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One of the biggest questions in the 1988 Democratic presidential race - "What does Jesse Jackson want?" - suddenly has become another: "What will Jesse Jackson get?"

Massachusetts Gov. Michael Dukakis, the party's prospective nominee, decided by selecting Sen. Lloyd Bentsen of Texas as his running mate Tuesday that Jackson would not get the vice presidential slot as he finally said he wanted.Within hours, the civil rights leader tersely accepted Dukakis' decision as a "strategic" political move but hinted at his personal displeasure by saying icily, "I'm too controlled; I'm too clear; I'm too mature to be angry."

Jackson offered no immediate indication about what he now might seek from Dukakis as the governor's only rival with significant numbers of delegates to next week's national convention. However, said advisers such as Rep. Mickey Leland, D-Texas, "Jesse Jackson is still a force to be reckoned with."

Addressing more than 6,000 delegates to the annual NAACP convention Tuesday night, Jackson pointed to the 7 million votes he collected in the Democratic primary season and declared, "The question is often asked these days, `What does Jesse want?' (That's) contemptuous, vulgar and disrepectful.

"The question is not `What does Jesse want?' It is `What have we built?' We have built a new, progressive coalition, a permanent force in American politics. The coalition is vibrant, persistent, loyal and productive. And it is growing every day."

He noted, "Even now, I am expected to wrench the most voters, motivate the most voters and turn out the most voters, and for that kind of investment, we're not just looking for a job or a title or a position. We want equity. We want sharing responsibility. We want partnership. And we deserve it."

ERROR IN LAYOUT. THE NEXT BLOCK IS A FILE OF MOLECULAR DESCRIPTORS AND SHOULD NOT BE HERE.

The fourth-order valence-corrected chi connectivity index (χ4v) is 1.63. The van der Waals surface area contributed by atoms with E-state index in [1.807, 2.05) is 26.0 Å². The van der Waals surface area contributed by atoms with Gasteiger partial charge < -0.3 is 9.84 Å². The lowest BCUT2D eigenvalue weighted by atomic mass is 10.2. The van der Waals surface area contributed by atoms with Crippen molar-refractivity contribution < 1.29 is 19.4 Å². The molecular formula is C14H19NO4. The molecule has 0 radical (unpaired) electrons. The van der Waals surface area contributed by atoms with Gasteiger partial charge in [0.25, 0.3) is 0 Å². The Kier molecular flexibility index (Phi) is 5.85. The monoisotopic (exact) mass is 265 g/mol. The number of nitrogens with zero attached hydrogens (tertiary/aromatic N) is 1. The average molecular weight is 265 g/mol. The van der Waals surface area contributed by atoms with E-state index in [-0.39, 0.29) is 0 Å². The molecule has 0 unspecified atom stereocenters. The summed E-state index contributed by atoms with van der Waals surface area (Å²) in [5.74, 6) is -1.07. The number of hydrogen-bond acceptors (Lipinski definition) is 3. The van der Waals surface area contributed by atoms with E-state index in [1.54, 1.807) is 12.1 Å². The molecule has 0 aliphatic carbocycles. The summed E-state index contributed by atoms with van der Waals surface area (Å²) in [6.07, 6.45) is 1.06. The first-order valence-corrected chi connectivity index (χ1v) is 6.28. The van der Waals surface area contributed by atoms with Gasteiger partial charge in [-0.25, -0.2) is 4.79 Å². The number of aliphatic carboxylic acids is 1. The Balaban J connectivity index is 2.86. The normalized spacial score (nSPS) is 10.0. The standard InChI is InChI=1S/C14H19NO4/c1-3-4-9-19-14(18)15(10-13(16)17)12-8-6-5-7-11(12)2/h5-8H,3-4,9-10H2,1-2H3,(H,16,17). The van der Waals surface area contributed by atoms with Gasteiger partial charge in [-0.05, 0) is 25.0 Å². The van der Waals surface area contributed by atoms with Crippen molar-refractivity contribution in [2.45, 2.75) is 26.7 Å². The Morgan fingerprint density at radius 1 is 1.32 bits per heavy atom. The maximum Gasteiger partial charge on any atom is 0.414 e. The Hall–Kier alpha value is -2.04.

The Baptist preacher drew sustained applause when he concluded emotionally with eyes watering: "I may not be on the ticket, but I am qualified! That's what I know. That's what I know. Qualified. Qualified."

Jackson decided to return Wednesday to his home in Chicago, where Thursday he will lead a three-day bus caravan to the convention in Atlanta.

He brushed aside questions Tuesday about whether he was ready to urge followers to support a Dukakis-Bentsen ticket enthusiastically, saying, "We can only address that after the nomination is over. . . . We can't have the convention before the convention starts."

Yet when asked about the possibility of minority voters staying home Nov. 8 because of Bentsen, Jackson said diplomatically, "This is no time for us to proceed based upon threats. . . . Besides, it would be a mistake for you or anyone to isolate my vote into just the black vote and therefore reduce it to an ethnic bloc."

Jackson had said previously that he would have himself nominated for president, even though Dukakis is guaranteed victory with nearly 2,400 committed delegates compared with Jackson's 1,100.

Many Jackson supporters were angry that their candidate learned of the Bentsen choice in a telephone call from Dukakis late Tuesday morning - about an hour after being told of the decision by news reporters.